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Well I know that might sound a stupid question and I believe that the most proper answer will be like I will be able to tell as my experience builds up and I learn more and more about the protocols.

However I am a student and I am not having much hands on experience in the field. Though I can google for any given protocol, I want to know if there is any rule of thumb. I still feel asking for "rule of thumb" is stupid, but still I am looking for one.

I encountered this list on wikipedia which lists the protocols and whether they use TCP or UDP in the tabular format. However I am not able to understand that what it means when the row for a particular protocol contains both TCP and UDP with single port number. For example, in Telnet row, it has 23-TCP-UDP. What does this mean? Telnet can operate on both TCP port 23 and UDP port 23?

Also I found that in my textbook, it says TFTP uses UDP, but if we look in the above table, TFTP line is 69-TCP-UDP. So just guessing whats going on in the above table.

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You asked a good question. Don't let anyone tell you otherwise.

Regrettably, there is no rule of thumb for the types of protocols that use TCP verses the types of protocols that use UDP.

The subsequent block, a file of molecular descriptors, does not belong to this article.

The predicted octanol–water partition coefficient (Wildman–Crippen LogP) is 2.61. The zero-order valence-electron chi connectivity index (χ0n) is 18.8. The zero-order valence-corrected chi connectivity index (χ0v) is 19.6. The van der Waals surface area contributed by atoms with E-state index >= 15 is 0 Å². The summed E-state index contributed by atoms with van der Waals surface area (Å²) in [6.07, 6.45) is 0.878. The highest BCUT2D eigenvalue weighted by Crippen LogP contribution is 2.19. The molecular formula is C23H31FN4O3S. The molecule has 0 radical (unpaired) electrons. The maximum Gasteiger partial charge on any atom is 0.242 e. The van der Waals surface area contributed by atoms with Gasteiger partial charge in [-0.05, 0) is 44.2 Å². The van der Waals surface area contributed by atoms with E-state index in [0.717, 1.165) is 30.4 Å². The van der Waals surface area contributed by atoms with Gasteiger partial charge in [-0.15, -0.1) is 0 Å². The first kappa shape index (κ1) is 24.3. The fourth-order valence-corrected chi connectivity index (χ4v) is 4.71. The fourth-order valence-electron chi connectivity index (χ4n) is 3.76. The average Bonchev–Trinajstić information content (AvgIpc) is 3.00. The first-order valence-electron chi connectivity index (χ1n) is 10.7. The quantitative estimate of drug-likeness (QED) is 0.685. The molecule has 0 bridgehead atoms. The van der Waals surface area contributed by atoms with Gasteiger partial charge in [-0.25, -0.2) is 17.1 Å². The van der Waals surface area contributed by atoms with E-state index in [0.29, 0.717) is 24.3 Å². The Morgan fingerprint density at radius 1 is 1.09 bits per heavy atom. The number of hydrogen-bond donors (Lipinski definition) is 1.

The decision whether a protocol uses one or the other come down to whomever wrote/created the protocol to begin with.

If they didn't want to bother with writing their own "reliable delivery" system, then they can simply use TCP which provides all the reliability innately.

If they thought (knowing their own protocol innately) that they could write a better or more appropriate "reliable delivery" system, then they can build that into the protocol itself and simply use UDP as their transport.

As an example, take a look at a UDP TFTP sample capture, you'll notice there are built in acknowledgement systems within TFTP itself -- having both those and the additional acknowledgement systems within TCP would simply be redundant.

Whereas FTP, which runs over TCP, does not have a built-in acknowlegdment system. A user simply request a file, and the sender sends it. There is a "file transfer complete" notification, but nothing that guarantees having received each bit of the file. FTP is relying on TCP's reliability to ensure the file gets all the way across.

That said, I looked through the list of ports on the wiki page you linked, and saw a surprising amount of protocols that supposedly use TCP and UDP. This was foreign to me, and I only know of very few that use both (namely, DNS). But it may be that there is a TFTP implementation that uses TCP, and if so, I'm afraid I have no exposure to it.

Domain Name System (DNS) is traditionally the protocol referred to when discussing protocols that use both TCP and UDP. It doesn't use these at the same time, mind you. But different functions within DNS might call for TCP vs UDP.

For example, when making a simple A-record resolution request, the "request" and "response" are very lightweight, both requiring a single packet. As such, this is typically done over UDP.

But if a request or response requires a larger transfer (above a certain amount of bytes), then DNS chooses to use TCP to ensure "all the bits" get there. This is common with full Zone Transfer requests.

  • 2